From Saint-Louis, a crumbling French colonial outpost that was the capital of Senegal until 1957, we took a day-trip north to the Parc National des Oiseaux du Djoudj. Birds come by the millions each winter to nest and feast in the park's wetlands along the Senegal river. Our Senegalese guide, Djibi, helped us identify some of the 400-plus bird species that have been spotted here. A sign above the dock where we hired a pirogue (a small motorized boat) said, “Bienvenue l’Embarcadère du Djoudj, ou le Pelican est Roi.” Welcome to the Pier of Djoudj, where the Pelican is King.
Our pirogue driver cruised us along a wide river through the pelicans’ 40,000-acre kingdom. An alert kingfisher with crisp black and white wings and a dagger of a beak stood guard near the dock. A few white pelicans floated nearby, looking confident with their wings lifted just a little bit, like swans. Another flock zoomed above us in an elegant arrow.
Further along, a group of white-breasted cormorants, in charcoal-colored coats with creamy cravats, rested in a dead tree. And in the water, hundreds of cormorants swam with just their long necks sticking above the surface. They would dive down together in a wave and a few would come back up holding a wriggling meal. We also saw anhingas with serpentine necks, bright green bee-eaters, and osprey soaring high above. A fish eagle in a white hood with a brown body, similar to a bald eagle, overlooked it all. As we picked up speed, I looked back and watched as about a dozen terns flew right behind us, fishing for minnows churned up in our wake.
After about a half hour, we reached the pelicans’ palace. It was an artificial island, created by park employees as a predator-free sanctuary for the birds. On it sat thousands of pelicans, wing to wing, a squawking sea of giant beaks and white feathers. The smell was overwhelming. Our guide, Djibi, told us that the birds were nesting. They arrive around November and leave around April with hundreds of offspring. The pirogue driver turned off the engine, and we sat and listened to this royal family's raucous music.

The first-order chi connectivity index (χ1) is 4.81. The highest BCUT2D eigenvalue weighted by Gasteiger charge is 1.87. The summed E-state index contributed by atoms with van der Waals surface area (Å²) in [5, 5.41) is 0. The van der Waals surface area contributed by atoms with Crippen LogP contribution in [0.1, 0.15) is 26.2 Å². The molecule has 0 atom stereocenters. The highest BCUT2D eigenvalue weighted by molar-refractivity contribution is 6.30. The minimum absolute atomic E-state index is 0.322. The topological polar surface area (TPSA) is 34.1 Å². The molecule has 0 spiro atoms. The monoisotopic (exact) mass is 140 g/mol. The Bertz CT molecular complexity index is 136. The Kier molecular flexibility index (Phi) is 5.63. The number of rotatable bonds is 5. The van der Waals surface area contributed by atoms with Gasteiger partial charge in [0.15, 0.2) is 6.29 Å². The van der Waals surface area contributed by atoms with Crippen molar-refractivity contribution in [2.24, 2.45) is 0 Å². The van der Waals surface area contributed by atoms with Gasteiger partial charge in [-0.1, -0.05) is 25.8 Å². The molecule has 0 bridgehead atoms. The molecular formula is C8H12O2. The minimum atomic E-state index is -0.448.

One of the highlights of our cruise around the island nation of Cape Verde was a visit to a guitar-maker's shop in Mindelo, on Sao Vicente. Here, four brothers, the Baptistas, stood in the half-light of a small shed and played the sweetest melodies for us (video above). They were all brothers of Bau, a Cape Verdean musician who plays internationally, and sons of a famous guitar-maker.
The Baptista brothers have carried on their father's trade. The owner of the shop, Luis, explained how they soak pine wood in water to form the instruments' graceful curves. Then, at the nudging of our guide, whom you can see dancing near the end of the video, Luis played us a song. The music seemed to capture the easy-breezy languor of the island life. Men from around the neighborhood leaned in through the windowsill of the workshop. Another man draped his arm over the door. A small dog wandered into the room and curled up for a nap.
The song the men sang was called "Soldade," by famous Cape Verdean singer Cesária Évora. She's also called "the barefoot diva" for her habit of singing without shoes on--and for her lack of pretension even as she achieved world renown. Évora is particularly famous for her mornas, songs that give voice to an emotion called saudade. This word has no direct translation in English, but as I understand it, saudade is a feeling of deep longing for someone or something that is forever gone. It's the ache that pools in your chest when you truly miss someone.
Throughout the Cape Verde islands, I saw cafés, bars, and even convenience stores named "Sodade" or "Saudade." Our guides also talked about this emotion with passion, explaining that it is an essential part of life in Cape Verde, where so many people have left to search for a better existence in the U.S. or in Europe. I've thought about what is means to be able to collectively share this yearning feeling of sadness or melancholy--how it makes it less lonely and less dark. Through music, this heartache becomes a kind of bittersweet celebration.
Photo of almond-stuffed dates courtesy of Alexander Becker.